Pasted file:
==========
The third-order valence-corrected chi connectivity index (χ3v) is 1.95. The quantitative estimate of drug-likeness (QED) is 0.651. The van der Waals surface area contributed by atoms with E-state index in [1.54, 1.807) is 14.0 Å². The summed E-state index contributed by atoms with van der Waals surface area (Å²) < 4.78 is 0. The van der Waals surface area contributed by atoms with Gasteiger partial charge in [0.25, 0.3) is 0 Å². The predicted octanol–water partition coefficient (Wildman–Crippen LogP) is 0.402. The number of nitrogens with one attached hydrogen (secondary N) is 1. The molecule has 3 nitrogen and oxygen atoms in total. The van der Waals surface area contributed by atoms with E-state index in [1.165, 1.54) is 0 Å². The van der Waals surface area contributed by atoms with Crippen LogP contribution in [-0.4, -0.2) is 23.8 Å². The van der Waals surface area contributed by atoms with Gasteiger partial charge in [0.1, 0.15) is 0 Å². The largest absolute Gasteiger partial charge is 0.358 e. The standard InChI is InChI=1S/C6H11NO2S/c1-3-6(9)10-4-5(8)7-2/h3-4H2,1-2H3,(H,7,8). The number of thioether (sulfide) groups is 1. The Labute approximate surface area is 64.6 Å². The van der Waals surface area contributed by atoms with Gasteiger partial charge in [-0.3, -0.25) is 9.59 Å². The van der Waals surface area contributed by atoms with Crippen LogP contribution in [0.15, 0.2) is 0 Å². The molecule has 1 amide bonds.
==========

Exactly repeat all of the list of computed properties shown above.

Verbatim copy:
The third-order valence-corrected chi connectivity index (χ3v) is 1.95. The quantitative estimate of drug-likeness (QED) is 0.651. The van der Waals surface area contributed by atoms with E-state index in [1.54, 1.807) is 14.0 Å². The summed E-state index contributed by atoms with van der Waals surface area (Å²) < 4.78 is 0. The van der Waals surface area contributed by atoms with Gasteiger partial charge in [0.25, 0.3) is 0 Å². The predicted octanol–water partition coefficient (Wildman–Crippen LogP) is 0.402. The number of nitrogens with one attached hydrogen (secondary N) is 1. The molecule has 3 nitrogen and oxygen atoms in total. The van der Waals surface area contributed by atoms with E-state index in [1.165, 1.54) is 0 Å². The van der Waals surface area contributed by atoms with Crippen LogP contribution in [-0.4, -0.2) is 23.8 Å². The van der Waals surface area contributed by atoms with Gasteiger partial charge in [0.1, 0.15) is 0 Å². The largest absolute Gasteiger partial charge is 0.358 e. The standard InChI is InChI=1S/C6H11NO2S/c1-3-6(9)10-4-5(8)7-2/h3-4H2,1-2H3,(H,7,8). The number of thioether (sulfide) groups is 1. The Labute approximate surface area is 64.6 Å². The van der Waals surface area contributed by atoms with Gasteiger partial charge in [-0.3, -0.25) is 9.59 Å². The van der Waals surface area contributed by atoms with Crippen LogP contribution in [0.15, 0.2) is 0 Å². The molecule has 1 amide bonds.